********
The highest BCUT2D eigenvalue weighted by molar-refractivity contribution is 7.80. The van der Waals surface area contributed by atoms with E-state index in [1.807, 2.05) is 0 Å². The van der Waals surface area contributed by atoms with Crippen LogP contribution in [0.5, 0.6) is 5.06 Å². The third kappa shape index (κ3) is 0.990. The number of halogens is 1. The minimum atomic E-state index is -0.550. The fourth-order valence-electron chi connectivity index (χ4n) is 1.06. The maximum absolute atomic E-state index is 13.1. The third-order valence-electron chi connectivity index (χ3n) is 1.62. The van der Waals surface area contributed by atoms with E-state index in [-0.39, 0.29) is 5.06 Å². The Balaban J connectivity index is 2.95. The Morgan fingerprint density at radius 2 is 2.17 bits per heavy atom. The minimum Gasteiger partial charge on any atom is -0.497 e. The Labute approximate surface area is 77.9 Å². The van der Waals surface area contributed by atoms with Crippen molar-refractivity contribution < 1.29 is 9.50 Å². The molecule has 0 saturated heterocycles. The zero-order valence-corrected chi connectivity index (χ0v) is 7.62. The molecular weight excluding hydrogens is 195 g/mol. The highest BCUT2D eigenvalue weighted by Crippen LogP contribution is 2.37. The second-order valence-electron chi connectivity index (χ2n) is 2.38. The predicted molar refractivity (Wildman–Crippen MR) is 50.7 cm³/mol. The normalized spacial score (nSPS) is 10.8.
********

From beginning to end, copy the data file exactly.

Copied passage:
The highest BCUT2D eigenvalue weighted by molar-refractivity contribution is 7.80. The van der Waals surface area contributed by atoms with E-state index in [1.807, 2.05) is 0 Å². The van der Waals surface area contributed by atoms with Crippen LogP contribution in [0.5, 0.6) is 5.06 Å². The third kappa shape index (κ3) is 0.990. The number of halogens is 1. The minimum atomic E-state index is -0.550. The fourth-order valence-electron chi connectivity index (χ4n) is 1.06. The maximum absolute atomic E-state index is 13.1. The third-order valence-electron chi connectivity index (χ3n) is 1.62. The van der Waals surface area contributed by atoms with E-state index in [-0.39, 0.29) is 5.06 Å². The Balaban J connectivity index is 2.95. The Morgan fingerprint density at radius 2 is 2.17 bits per heavy atom. The minimum Gasteiger partial charge on any atom is -0.497 e. The Labute approximate surface area is 77.9 Å². The van der Waals surface area contributed by atoms with Crippen molar-refractivity contribution < 1.29 is 9.50 Å². The molecule has 0 saturated heterocycles. The zero-order valence-corrected chi connectivity index (χ0v) is 7.62. The molecular weight excluding hydrogens is 195 g/mol. The highest BCUT2D eigenvalue weighted by Crippen LogP contribution is 2.37. The second-order valence-electron chi connectivity index (χ2n) is 2.38. The predicted molar refractivity (Wildman–Crippen MR) is 50.7 cm³/mol. The normalized spacial score (nSPS) is 10.8.